At any rate, we have to address this problem of being in love with cyclic existence without being able to see what cyclic existence actually is. We cannot see its faults in the same way as in a new relationship if someone, an outsider who is knowledgeable, were to point out the fault of the relationship that one were engaged in, and even point out the fault of the beloved and, most of all, point out the fault of the interaction between oneself and the beloved. Of course you would not accept that information. You would reject it. In fact, you would kill the message bearer, literally. You would kill the message bearer in your mind. You would toss that out and that would be the end of it. So we have that kind of situation in our lives and it causes us to revolve in cyclic existence endlessly, unthinkingly, in a kind of rapture, kind of stupid-like, in a daze.
We also say that an appropriate way to understand our relationship with samsara is to think that we are drunk, that literally samsara is like a drug, like a narcotic. It dupes us in the same way that narcotics do. Narcotics cause us to not be aware of the pain. The same situation is going on, but we are not aware of the pain. If you think of having surgery or something like that —taking in first barbituates and another kind of drug in order to make that surgery less painful or to make it possible. Our relationship with samsara is very much like that. You may be asleep and you may not know that you are feeling the pain; but actually the way barbituates work, in fact, you are feeling the pain, but it’s blocked off from the part of your brain that registers that in a way where you can react to it. So, in fact, you are feeling the pain and, in fact, you are under the knife. Surgically you are being cut open and your parts are laying out on the table; but to you, that’s not an uncomfortable experience. In fact, surgery seems quite a wonderful thing because you go to sleep and you wake up and it’s all finished. You weren’t there. It was neat and clean. You have no idea whether you had respiratory arrest or cardiac arrest or ingrown toenails or any of your teeth fell out. You have no idea what happened to you while you were on that table, and that’s because of the influence of the narcotic.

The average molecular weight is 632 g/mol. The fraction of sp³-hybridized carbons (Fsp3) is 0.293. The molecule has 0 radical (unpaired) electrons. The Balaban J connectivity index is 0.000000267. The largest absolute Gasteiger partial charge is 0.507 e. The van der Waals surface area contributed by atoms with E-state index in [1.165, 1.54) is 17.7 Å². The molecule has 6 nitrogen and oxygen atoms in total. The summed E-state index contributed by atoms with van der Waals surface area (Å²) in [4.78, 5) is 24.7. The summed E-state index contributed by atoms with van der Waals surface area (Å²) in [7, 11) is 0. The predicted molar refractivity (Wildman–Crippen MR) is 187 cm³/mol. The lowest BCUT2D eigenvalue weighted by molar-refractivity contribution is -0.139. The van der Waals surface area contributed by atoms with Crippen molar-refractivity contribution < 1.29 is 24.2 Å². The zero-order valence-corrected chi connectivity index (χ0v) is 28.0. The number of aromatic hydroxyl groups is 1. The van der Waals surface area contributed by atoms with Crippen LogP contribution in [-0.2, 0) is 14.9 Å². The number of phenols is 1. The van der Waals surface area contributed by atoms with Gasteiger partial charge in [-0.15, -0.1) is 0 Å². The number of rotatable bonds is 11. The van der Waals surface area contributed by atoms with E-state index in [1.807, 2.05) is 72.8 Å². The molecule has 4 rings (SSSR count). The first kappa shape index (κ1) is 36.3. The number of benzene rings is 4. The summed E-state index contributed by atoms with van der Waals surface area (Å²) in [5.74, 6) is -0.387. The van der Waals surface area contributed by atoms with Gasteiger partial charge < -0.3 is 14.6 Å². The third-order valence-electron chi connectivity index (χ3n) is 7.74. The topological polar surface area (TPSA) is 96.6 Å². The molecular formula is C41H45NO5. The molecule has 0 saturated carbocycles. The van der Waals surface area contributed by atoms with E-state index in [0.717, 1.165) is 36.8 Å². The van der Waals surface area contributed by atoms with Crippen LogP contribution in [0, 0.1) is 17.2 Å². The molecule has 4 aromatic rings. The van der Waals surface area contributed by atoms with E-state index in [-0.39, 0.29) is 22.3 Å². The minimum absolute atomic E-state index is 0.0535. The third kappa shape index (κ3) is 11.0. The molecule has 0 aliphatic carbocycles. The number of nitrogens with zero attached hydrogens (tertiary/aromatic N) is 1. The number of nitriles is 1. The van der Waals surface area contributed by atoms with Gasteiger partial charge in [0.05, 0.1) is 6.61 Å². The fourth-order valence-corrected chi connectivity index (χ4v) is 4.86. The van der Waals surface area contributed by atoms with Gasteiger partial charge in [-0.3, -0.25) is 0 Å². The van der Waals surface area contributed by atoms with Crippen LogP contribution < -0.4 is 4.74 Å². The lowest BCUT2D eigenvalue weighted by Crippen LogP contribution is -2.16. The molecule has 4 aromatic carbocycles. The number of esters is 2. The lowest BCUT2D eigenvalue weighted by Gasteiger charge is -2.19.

A narcotic makes us approach things that can be not only detrimental to our health and well-being, but can literally kill us—to make us even approach our own death with a calm mind. But a calm mind not in a smart way. A calm mind would be literally a prepared mind, ready to go through a door that we have rehearsed going through and we know how to go through. In this way, we have a drunk mind, a mind that is incapable of feeling anything besides the kind of delusion and calm that goes with narcotics. And that’s how our relationship with samsara is right now.
Copyright © Jetsunma Ahkon Norbu Lhamo All rights reserved